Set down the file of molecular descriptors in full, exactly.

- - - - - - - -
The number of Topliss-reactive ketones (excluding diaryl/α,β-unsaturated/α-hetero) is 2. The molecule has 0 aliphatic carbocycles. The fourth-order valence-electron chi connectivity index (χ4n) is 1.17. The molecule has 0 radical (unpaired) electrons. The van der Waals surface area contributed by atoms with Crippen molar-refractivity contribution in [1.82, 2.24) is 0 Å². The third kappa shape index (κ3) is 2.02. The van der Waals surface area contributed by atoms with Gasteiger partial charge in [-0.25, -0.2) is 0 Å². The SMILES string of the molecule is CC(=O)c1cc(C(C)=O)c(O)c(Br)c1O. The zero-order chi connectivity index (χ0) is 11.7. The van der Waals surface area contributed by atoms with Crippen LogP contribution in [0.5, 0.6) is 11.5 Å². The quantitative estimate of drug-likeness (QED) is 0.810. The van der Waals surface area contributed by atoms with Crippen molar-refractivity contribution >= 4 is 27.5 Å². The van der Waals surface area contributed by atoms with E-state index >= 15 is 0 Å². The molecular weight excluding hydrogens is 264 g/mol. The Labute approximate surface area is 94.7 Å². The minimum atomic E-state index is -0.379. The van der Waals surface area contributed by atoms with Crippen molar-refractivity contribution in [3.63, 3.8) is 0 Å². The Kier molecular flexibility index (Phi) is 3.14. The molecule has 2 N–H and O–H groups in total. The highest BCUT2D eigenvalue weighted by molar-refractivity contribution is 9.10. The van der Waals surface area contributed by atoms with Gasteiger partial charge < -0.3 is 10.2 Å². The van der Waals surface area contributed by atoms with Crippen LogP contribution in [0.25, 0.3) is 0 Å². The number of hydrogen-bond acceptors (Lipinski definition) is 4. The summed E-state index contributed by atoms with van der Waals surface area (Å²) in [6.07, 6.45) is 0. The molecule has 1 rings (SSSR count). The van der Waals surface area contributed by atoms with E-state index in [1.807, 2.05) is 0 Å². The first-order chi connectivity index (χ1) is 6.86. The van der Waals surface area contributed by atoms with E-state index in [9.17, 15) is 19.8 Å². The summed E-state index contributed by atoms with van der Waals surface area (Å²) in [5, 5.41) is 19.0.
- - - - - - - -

The number of Topliss-reactive ketones (excluding diaryl/α,β-unsaturated/α-hetero) is 2. The molecule has 0 aliphatic carbocycles. The fourth-order valence-electron chi connectivity index (χ4n) is 1.17. The molecule has 0 radical (unpaired) electrons. The van der Waals surface area contributed by atoms with Crippen molar-refractivity contribution in [1.82, 2.24) is 0 Å². The third kappa shape index (κ3) is 2.02. The van der Waals surface area contributed by atoms with Gasteiger partial charge in [-0.25, -0.2) is 0 Å². The SMILES string of the molecule is CC(=O)c1cc(C(C)=O)c(O)c(Br)c1O. The zero-order chi connectivity index (χ0) is 11.7. The van der Waals surface area contributed by atoms with Crippen LogP contribution in [0.5, 0.6) is 11.5 Å². The quantitative estimate of drug-likeness (QED) is 0.810. The van der Waals surface area contributed by atoms with Crippen molar-refractivity contribution >= 4 is 27.5 Å². The van der Waals surface area contributed by atoms with E-state index >= 15 is 0 Å². The molecular weight excluding hydrogens is 264 g/mol. The Labute approximate surface area is 94.7 Å². The minimum atomic E-state index is -0.379. The van der Waals surface area contributed by atoms with Crippen molar-refractivity contribution in [3.63, 3.8) is 0 Å². The Kier molecular flexibility index (Phi) is 3.14. The molecule has 2 N–H and O–H groups in total. The highest BCUT2D eigenvalue weighted by molar-refractivity contribution is 9.10. The van der Waals surface area contributed by atoms with Gasteiger partial charge < -0.3 is 10.2 Å². The van der Waals surface area contributed by atoms with Crippen LogP contribution in [0.25, 0.3) is 0 Å². The number of hydrogen-bond acceptors (Lipinski definition) is 4. The summed E-state index contributed by atoms with van der Waals surface area (Å²) in [6.07, 6.45) is 0. The molecule has 1 rings (SSSR count). The van der Waals surface area contributed by atoms with E-state index in [1.807, 2.05) is 0 Å². The first-order chi connectivity index (χ1) is 6.86. The van der Waals surface area contributed by atoms with E-state index in [9.17, 15) is 19.8 Å². The summed E-state index contributed by atoms with van der Waals surface area (Å²) in [5, 5.41) is 19.0.